These Kids Need Oil and Natural Gas: 325 Million Children Live on Less Than $2 a Day
Vermont, with a population of just 625,000, consumes 16 million barrels of oil a year while Uganda, with 43 million people, uses less than 12 million barrels. The Infant Mortality Rate in Vermont is only 4 but in Uganda 56 babies out of 1,000 die within the first year of life. Massachusetts, a state with a population of 7 million, uses 450 billion cubic feet of natural gas each year and last winter had to buy gas from Russia, despite most of the state’s policymakers railing against fossil fuels. The Infant Mortality Rate in Massachusetts is less than 4.
Compare these data to the Philippines, where the Infant Mortality Rate is 15 and the population of 105 million consumes only 110 billion cubic feet of gas. Minnesota, a state with a population of less than 6 million, uses 116 million barrels of oil per year – 2.5 times as much as Myanmar with 56 million people. In Minnesota, the percentage of underweight children is 4% while in Myanmar an alarming 41% under age 5 are classified as “stunted” in the World Bank Nutrition Study.
Across the world, the pattern is clear: energy is the lifeblood of modern society and the key to a longer, better life. Based on the International Energy Agency’s latest data, over 81% of the world’s energy is provided by fossil fuels and in 2040 their contribution will be still be 74%. Fossil fuels are here to stay and the only hope of reducing the debilitating energy poverty that haunts the world and claims thousands of lives each day.
In the relatively small number of countries with adequate energy, people eat better, drink cleaner water, are healthier, are more educated, make more money, and thus live longer. In the many countries without enough energy, vast swaths of people live bleak lives that are painful and short. And the greatest victims of this energy poverty are always children - the most vulnerable segment of any society. Not surprisingly, the majority of these impoverished children are girls. More than 130 million girls do not attend school. If these girls were a country, they would be the 10th largest nation in the world.
In spite of these prevailing energy related injustices, virtually all leading Democratic candidates for President want to institute policies to outright ban or drastically reduce export of abundant U.S. oil and gas supplies to these impoverished nations and thereby condemn their children to more of the same – a seemingly unending cycle of energy poverty, illiteracy, illness and premature death.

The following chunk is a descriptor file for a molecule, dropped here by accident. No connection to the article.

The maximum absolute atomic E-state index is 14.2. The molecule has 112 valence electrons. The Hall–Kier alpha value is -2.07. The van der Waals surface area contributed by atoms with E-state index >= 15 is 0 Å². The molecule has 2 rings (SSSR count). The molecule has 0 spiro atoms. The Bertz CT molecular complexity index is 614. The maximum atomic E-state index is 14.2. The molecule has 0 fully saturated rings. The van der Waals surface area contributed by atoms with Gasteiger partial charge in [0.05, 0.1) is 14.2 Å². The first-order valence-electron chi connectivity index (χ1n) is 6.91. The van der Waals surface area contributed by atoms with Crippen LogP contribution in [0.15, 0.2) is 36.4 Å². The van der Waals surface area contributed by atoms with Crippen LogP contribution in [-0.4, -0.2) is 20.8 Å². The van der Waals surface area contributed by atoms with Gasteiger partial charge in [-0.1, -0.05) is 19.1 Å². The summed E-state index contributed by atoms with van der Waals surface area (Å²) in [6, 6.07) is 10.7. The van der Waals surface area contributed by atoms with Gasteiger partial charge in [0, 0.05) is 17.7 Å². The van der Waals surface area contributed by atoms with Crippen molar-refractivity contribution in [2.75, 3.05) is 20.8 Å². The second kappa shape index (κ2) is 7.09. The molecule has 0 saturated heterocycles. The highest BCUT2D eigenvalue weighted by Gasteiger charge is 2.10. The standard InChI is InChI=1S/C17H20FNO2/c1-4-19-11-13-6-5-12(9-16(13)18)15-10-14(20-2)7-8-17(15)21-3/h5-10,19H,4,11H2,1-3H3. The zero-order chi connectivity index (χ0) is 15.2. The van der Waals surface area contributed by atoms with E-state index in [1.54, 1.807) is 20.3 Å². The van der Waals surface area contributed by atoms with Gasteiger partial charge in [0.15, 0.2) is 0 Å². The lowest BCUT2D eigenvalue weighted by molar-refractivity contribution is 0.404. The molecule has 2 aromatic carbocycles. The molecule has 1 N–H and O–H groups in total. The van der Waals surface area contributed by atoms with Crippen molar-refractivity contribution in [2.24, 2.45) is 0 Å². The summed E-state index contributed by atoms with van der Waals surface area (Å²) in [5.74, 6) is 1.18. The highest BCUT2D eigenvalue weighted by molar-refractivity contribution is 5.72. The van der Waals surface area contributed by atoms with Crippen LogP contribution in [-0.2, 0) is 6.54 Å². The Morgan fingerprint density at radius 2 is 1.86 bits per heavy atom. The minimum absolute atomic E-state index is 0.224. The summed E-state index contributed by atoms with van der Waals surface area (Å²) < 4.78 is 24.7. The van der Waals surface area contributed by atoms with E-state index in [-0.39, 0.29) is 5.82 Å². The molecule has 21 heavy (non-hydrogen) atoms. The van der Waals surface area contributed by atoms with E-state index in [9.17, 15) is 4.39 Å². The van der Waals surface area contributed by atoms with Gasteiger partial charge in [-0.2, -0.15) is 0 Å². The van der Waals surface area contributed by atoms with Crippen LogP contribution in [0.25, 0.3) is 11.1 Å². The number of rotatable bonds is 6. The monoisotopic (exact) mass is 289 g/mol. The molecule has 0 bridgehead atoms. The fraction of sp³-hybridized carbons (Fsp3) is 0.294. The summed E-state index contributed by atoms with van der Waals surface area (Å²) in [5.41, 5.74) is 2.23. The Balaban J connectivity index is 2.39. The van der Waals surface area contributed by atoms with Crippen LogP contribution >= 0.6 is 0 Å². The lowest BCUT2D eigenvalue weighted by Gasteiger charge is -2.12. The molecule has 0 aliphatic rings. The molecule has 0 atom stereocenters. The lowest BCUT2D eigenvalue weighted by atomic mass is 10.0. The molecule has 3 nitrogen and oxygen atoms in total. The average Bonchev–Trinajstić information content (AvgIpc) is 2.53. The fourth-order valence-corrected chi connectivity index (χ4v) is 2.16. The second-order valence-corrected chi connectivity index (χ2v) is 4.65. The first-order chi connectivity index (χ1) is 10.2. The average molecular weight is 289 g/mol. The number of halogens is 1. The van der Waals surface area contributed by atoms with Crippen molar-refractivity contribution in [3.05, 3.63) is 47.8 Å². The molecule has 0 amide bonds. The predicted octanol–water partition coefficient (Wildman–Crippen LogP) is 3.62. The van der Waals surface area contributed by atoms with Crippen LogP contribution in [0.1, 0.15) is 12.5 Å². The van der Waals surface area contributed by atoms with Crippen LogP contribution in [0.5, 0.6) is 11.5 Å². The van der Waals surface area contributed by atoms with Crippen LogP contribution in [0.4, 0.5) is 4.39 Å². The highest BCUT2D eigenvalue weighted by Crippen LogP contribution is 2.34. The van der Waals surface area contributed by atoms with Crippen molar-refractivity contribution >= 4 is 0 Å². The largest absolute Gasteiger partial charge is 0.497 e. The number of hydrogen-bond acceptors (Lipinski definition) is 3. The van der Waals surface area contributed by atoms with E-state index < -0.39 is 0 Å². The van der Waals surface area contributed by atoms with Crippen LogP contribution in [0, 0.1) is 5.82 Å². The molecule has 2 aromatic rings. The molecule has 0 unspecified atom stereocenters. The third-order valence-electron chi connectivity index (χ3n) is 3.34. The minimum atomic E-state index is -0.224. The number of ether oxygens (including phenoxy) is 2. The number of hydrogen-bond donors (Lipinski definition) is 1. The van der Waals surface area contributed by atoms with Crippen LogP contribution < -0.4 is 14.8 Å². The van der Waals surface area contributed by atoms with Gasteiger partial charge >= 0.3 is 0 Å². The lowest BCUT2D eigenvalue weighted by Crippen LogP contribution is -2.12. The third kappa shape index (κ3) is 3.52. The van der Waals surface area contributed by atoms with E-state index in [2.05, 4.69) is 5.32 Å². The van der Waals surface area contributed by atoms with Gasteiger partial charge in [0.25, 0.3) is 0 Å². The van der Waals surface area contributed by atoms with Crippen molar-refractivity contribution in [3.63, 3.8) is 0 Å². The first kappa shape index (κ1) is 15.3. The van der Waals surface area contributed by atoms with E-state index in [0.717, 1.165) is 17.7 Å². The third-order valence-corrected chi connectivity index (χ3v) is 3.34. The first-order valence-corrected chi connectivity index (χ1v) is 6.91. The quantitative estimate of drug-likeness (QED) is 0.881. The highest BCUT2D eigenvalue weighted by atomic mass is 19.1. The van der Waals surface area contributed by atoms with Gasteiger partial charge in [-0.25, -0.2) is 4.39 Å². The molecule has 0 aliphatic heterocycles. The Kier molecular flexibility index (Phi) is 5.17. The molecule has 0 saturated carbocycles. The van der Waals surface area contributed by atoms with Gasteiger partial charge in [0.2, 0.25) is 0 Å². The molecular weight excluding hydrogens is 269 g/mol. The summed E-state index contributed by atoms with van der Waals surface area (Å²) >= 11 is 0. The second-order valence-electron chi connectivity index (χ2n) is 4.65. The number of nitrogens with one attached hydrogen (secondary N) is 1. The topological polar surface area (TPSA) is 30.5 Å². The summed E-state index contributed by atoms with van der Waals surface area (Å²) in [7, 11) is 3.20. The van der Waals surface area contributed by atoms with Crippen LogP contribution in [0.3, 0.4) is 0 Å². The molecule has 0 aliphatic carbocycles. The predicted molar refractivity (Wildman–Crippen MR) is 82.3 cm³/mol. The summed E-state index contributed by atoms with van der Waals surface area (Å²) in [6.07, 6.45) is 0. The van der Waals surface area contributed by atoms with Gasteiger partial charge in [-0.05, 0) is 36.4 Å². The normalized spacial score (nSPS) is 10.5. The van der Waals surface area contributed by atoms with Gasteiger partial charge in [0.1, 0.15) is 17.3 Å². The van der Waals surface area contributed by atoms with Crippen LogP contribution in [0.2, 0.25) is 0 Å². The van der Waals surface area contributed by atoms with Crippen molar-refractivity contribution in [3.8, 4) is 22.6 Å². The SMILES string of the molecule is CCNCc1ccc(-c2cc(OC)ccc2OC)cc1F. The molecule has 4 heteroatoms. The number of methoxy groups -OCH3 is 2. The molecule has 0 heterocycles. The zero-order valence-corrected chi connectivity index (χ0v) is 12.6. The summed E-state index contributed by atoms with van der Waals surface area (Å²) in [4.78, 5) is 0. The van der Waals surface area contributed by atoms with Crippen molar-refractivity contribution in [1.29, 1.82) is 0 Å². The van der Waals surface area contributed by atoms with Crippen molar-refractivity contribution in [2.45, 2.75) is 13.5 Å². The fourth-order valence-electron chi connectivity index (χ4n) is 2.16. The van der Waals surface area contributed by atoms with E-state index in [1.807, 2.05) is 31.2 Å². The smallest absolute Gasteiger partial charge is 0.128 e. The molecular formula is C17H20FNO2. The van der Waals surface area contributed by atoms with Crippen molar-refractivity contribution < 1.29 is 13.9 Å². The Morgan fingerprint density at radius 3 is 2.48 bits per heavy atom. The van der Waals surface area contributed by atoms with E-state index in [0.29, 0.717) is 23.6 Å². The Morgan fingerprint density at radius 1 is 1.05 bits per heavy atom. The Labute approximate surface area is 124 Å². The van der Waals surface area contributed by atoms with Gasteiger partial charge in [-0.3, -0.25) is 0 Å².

Such proposals to eliminate exports and drastically reduce the production and consumption of oil and natural gas could only come from regions where the reliability, accessibility and affordability of these fuels is taken for granted. Such hypocrisy is easy when your children are well fed, healthy, happy and schooled - like the children in the presidential candidate states of Vermont, Massachusetts and Minnesota.
But what about the rest of the world’s children? You know, that massive group of babies, toddlers, older kids and teenagers who live in the shadows and economic backwaters of the world. Over 325 million of them live on less than $2 a day in places like Madagascar where 76% of the population lives in what the World Data Laboratory defines as “extreme poverty” and only 1 in 4 people has access to electricity.
Children from the impoverished countries have little or no access to the benefits energy from oil and gas can provide – so they live in huts with no lighting or refrigeration, their mother cooks with charcoal, wood or dung, they do not go to school because they have to help carry water and wood. They cannot read, they drink dirty water, have little access to medicine and millions of them die before they are five years old. They are disproportionately female, but they do not take piano lessons, learn to code, play softball, use the Internet, act in school plays or think about going to college. Tens of millions of them are married before they are 18 and in sub-Saharan Africa 75% of teenagers with HIV are female.
Most of these impoverished countries have severely constrained energy resources, Bangladesh, Myanmar, Philippines, Ethiopia, Ivory Coast and many others have virtually no oil resources while Uganda has 0.1% of the world’s oil and India has 1.4 billion people but only 0.3% of global oil reserves. Over 36 million children in India live on less than $2 a day – essentially the population of California.
There but for the grace of God go Bernie Sanders’ children and grandchildren, Elizabeth Warren’s, Joe Biden’s, yours or mine. The U.S. has proven reserves of 61 billion barrels of oil and the fifth largest natural gas reserves in the world – 430 trillion cubic feet. Further, the U.S. has 24% of the world’s coal, still the backbone of the world's electric power system. We are now one of the world’s largest oil and gas producers and are on pace to potentially become the largest exporters of these essential fuels within five years.
Yet, we have leading policymakers stridently proposing to hoard these resources and deny them to the rest of the world where billions struggle in abject energy poverty. Refusing to share our God-given energy endowment would be a stain on this Nation’s claim to be a beacon for the improvement of humanity.
Frank Clemente PhD. specializes in research on the socioeconomic impact of energy policy. He has served on the faculties of the University of Kentucky, University of Wisconsin and Penn State University. The opinions expressed here are Professor Clemente’s alone and represent no institutions.